Texas has been linked to both and has shown interest in both players, though the price last week was too high to get anything done. The question now might be whether the price drops on either one at some point in the near future, allowing the Rangers to jump in and grab one. So while that's the case, let's take this time to look at both of them on the blog. Today, we'll deal with Choo.
The 31-year-old comes into this offseason after hitting .285 with 21 homers and 54 RBIs as the leadoff hitter for the Cincinnati Reds. Cincinnati is preparing for life without Choo, as Reds GM Walt Jocketty met with Choo's agent, Scott Boras, at the winter meetings and didn't seem to think Choo would return.
The Rangers also met with Boras and rumors are Choo is looking for something similar to what Jacoby Ellsbury got from the New York Yankees (7 years and $153 million).
Among leadoff hitters, Choo's .432 on-base percentage was tops in the National League. His 21 homers were nine more than any other qualified leadoff hitter in the NL (Starling Marte was second). His slugging percentage of .481 was second among leadoff hitters to St. Louis Cardinal (and TCU product) Matt Carpenter, who was barely ahead of Choo at .483.
If you're curious, Ian Kinsler, the Rangers' leadoff hitter last year and the player it took to acquire Prince Fielder last month, had a .355 on-base percentage, which was second among AL qualified leadoff hitters. He had 11 homers from the leadoff spot (sixth most in the AL) and a .432 slugging percentage. Choo and Kinsler had nearly identical batting averages. Choo had 20 stolen bases to Kinsler's 15, though Kinsler drove in 72 runs to Choo's 54.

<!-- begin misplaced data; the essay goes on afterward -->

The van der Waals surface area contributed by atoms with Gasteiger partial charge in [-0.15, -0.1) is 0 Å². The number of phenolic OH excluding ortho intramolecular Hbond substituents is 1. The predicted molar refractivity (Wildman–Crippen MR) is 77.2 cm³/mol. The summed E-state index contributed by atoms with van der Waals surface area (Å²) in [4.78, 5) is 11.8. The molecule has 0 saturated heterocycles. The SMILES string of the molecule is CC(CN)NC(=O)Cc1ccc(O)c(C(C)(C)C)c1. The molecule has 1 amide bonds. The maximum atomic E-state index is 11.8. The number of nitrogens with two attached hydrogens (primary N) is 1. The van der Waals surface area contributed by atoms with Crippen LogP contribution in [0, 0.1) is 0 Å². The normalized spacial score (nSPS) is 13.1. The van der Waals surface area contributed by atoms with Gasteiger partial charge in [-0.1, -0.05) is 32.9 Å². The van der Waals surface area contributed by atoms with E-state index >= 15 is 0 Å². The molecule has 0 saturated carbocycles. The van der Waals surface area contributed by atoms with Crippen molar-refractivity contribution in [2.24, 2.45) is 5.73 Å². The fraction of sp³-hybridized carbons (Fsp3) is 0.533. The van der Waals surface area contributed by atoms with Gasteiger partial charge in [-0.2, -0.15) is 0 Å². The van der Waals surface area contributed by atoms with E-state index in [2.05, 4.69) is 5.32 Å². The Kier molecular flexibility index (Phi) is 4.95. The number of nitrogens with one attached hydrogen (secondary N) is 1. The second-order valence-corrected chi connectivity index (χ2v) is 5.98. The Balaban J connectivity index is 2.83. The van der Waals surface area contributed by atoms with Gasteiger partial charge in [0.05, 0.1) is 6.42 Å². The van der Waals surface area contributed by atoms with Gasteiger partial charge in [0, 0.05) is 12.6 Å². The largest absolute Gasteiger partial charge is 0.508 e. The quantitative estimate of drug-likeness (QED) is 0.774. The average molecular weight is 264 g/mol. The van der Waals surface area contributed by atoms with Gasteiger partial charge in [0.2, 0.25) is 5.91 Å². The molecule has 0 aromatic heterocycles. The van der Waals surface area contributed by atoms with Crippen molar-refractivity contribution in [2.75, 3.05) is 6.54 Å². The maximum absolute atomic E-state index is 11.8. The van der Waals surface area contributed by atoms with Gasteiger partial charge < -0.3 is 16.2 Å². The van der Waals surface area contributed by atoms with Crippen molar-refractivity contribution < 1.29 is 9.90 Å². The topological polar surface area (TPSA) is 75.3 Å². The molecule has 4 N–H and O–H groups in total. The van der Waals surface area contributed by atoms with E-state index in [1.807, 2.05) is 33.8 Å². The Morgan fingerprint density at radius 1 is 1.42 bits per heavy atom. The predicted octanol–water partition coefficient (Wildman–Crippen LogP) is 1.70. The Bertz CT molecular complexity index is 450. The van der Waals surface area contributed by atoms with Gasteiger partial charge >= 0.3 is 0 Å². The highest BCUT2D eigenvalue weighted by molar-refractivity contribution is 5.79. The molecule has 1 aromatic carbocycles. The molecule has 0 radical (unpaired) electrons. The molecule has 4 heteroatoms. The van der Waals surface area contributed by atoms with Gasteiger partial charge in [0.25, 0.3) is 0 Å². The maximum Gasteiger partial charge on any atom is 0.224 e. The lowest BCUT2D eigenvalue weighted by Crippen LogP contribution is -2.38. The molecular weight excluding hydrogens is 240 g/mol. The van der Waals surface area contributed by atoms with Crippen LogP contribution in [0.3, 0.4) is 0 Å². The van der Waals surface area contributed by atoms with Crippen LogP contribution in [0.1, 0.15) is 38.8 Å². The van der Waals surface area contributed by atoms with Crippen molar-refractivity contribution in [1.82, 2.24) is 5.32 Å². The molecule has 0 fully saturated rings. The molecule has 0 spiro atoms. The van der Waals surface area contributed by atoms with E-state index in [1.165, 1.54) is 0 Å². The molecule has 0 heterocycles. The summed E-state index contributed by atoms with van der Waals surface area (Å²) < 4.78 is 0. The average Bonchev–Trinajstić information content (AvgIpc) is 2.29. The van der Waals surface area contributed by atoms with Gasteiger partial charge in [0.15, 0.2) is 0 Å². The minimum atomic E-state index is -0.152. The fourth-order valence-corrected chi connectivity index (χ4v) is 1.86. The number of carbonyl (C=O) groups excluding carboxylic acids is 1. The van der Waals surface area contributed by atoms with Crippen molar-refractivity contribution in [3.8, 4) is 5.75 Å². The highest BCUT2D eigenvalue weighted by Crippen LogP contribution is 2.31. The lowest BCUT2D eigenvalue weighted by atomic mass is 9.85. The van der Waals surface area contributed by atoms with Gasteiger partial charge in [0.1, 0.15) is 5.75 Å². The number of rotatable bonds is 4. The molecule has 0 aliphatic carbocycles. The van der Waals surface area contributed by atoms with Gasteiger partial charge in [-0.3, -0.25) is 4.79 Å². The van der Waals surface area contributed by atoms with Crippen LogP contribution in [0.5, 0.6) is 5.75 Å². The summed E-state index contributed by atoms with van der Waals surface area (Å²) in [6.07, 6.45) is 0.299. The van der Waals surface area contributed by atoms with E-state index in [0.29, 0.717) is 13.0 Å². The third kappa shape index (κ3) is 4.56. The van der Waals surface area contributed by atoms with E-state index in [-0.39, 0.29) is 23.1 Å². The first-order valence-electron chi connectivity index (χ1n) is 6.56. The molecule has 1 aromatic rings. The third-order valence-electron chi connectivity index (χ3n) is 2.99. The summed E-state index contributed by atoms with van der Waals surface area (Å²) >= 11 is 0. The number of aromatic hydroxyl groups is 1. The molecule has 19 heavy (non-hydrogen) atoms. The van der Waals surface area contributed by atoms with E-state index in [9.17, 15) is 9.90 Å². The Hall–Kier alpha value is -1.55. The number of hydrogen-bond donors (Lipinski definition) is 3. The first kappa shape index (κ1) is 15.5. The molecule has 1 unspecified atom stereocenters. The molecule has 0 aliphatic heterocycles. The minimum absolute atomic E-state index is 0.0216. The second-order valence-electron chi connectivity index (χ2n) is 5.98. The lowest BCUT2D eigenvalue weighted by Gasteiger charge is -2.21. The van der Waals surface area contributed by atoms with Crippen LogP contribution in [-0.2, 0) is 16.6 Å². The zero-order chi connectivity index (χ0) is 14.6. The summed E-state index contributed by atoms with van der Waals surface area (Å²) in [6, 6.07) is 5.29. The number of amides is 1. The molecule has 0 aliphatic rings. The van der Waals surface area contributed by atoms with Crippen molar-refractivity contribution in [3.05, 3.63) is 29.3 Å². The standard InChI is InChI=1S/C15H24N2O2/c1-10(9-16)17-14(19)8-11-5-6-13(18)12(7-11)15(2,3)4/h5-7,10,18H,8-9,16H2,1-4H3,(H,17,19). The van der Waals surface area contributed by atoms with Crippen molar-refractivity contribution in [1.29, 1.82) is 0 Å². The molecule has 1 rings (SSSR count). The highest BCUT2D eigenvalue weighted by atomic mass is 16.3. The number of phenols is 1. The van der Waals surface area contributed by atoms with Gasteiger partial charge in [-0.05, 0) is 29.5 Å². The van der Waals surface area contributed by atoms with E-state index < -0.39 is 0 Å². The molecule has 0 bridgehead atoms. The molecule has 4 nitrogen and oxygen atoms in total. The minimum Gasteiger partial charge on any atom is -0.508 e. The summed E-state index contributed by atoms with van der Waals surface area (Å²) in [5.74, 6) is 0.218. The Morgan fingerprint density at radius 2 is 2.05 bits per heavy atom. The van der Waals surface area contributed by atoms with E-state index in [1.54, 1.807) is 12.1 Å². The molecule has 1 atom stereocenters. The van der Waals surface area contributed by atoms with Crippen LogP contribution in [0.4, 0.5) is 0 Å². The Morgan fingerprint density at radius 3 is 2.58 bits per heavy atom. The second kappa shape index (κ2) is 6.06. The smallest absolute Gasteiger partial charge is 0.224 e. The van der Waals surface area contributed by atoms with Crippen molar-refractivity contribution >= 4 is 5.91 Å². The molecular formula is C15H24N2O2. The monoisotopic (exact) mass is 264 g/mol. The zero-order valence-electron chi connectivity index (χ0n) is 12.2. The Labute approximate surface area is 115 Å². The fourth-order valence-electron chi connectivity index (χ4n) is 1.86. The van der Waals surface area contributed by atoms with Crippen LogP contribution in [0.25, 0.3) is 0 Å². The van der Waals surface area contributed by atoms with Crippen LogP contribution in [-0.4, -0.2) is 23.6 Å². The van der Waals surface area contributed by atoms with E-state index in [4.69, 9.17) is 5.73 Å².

This isn't about comparing Choo, who plays the outfielder, to Kinsler, an All-Star at second base. But it's worth noting that the Rangers are trying to find a true leadoff hitter with Kinsler exiting to Detroit. And in Choo, they would get someone who has the key numbers that indicate he can do the job.
If Choo is signed, the Rangers could plug him into that leadoff spot and move Leonys Martin down in the order. Martin was batting just .188 in winter ball this weekend and it's unclear if he's ready to step up and seize that critical job at the top of the lineup.
Choo, though, would cost more than Cruz. The question may be how much more and for how long a term. I can't see giving Choo seven years. One big reason: His splits versus lefties. Choo hit just .215 last year with no homers against southpaws. It's a testament to Choo's approach that he had a .347 on-base percentage in spite of the poor average. That approach centers on patience. Choo's 4.23 pitches per plate appearance was the second-most in the NL last year (behind Jayson Werth's 4.24). The Rangers want to take a more deliberate approach and Choo could set the tone for that at the top of the lineup.
So it's a strong case for signing Choo. The Rangers don't want to do it at Ellsbury terms and money, but what about six years? I think with how he could help the lineup, you'd have to consider it. The risk is that Choo continues to struggle against lefties and becomes a platoon player, but with his on-base percentage, that's a chance you have to take. And as one former GM told me last week: "Hey, you're facing righties 70 percent of the time. I'd take my chances."
But whether Choo at six years is a better choice than Cruz at say, three years, is another matter. And don't forget: The Rangers would give up a draft pick to sign Choo. We'll share the case for Cruz on Tuesday.
So do you want Choo? What kind of contract would you offer him?